The invention relates to a method for taking an impression for use in preparing a dental prosthesis and to the apparatus assembly for its embodiment.
The invention relates to a method of taking a digital impression for use in preparing a dental prosthesis.
The invention also relates to an apparatus assembly for the embodiment of such a method.
For the scope of the invention, the term “dental prosthesis” has to be taken in the most general sense. It relates to all kinds of prostheses in the strict sense of the word, such as crowns, onlays, veneers etc. as well as all other similar devices.
In the prior art, the preparation of a dental prosthesis is carried out in the conventional manner according the steps as recalled hereunder.
The dentist takes an impression of the patient's buccal cavity after treatment. The principle of taking this impression known as “in the mouth” is perfectly similar to that of ancient Egypt: impressions were done with clay. According to current technology, silicone, plastic materials or alginates, a material similar to plaster, are generally used.
After the impression has been taken, it is cast into plaster as soon as possible to preserve the three-dimensional features of the patient's buccal cavity. The dental laboratory will subsequently endeavour to reconstruct the latter in plaster. This plaster model is of the utmost importance as all subsequent steps in preparing the prosthesis both depend and hinge on this model called the “master model”.
Usually, this “master model” has to undergo several adjustments, and in particular, has to be cut at precise spots to obtain portions of the so-called “die” model. This “die” will be used as a support to produce the metal reinforcement of a crown or cupula via the lost wax technique. The next step is to provide it with a layer. After processing the cupula, except for cases of wholly metal crowns that are more or less complete after the layering stage, the prosthesis technician will successively mount either resin or porcelain in the form of ceramic layers that are baked in a specially equipped oven. This porcelain layering requires approximately an hour, and this is to be compared with all the preceding steps that usually take several days in conventional laboratories.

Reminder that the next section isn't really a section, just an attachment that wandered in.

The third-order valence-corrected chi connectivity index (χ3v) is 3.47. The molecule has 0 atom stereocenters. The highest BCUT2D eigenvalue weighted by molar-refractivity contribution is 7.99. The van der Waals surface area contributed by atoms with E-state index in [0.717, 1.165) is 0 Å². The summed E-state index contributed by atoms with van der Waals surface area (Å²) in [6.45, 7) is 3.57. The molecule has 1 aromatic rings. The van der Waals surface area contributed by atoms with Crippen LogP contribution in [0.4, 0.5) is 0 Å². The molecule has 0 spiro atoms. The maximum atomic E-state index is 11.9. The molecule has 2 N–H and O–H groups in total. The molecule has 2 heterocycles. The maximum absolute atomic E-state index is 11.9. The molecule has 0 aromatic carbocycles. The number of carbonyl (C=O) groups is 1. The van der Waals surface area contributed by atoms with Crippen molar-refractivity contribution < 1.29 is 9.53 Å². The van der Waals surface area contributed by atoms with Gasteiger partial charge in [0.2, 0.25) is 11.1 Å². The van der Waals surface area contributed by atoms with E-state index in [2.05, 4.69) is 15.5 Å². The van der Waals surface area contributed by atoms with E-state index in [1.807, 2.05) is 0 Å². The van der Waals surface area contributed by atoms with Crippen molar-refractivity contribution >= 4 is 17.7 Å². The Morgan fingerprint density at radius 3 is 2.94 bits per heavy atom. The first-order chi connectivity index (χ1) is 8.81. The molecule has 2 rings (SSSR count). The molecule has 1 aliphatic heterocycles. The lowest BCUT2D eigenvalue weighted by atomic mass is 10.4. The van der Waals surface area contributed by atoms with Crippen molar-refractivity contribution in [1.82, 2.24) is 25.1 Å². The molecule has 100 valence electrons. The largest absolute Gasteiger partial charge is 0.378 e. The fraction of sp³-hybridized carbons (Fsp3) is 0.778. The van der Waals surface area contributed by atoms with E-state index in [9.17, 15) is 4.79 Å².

From the moment the impression is taken in the mouth up until the application of the porcelain cover layers, it is obvious that there are necessarily errors inherent to each of these steps. This is a recognised source of problems between the dental practitioner and the prosthesis technician. It is often the case that the one considers the other to be responsible for any incorrectly fitted prosthesis; the prosthesis technician will claim that the work has been undertaken based the impression, and, therefore, any problem that may arise is due to the impression itself; the dental practitioner will reply that the impression was accurate and that if such were not the case, no work should have been carried out on an impression deemed unsatisfactory.
Even when the prosthesis is correctly fitted in the mouth, it will always be necessary, in practice, to make adjustments, however, small. This proves that the conventional means of production for dental prostheses, in prior art, presents points that need to be reviewed.
It is for this reason and to attempt to overcome the aforesaid drawbacks, that systems of producing mechanised prostheses according to a technique so called “CAD” (Computer aided design) have been developed. These systems are based on optical or laser scanning, or a combination of both, or even by using a sensing device, of the “master model” provided by the prosthesis technician. The “master model” has been produced in the conventional way, always from an impression taken in the mouth. It therefore continues to present, at least in part, the drawbacks inherent in this technique.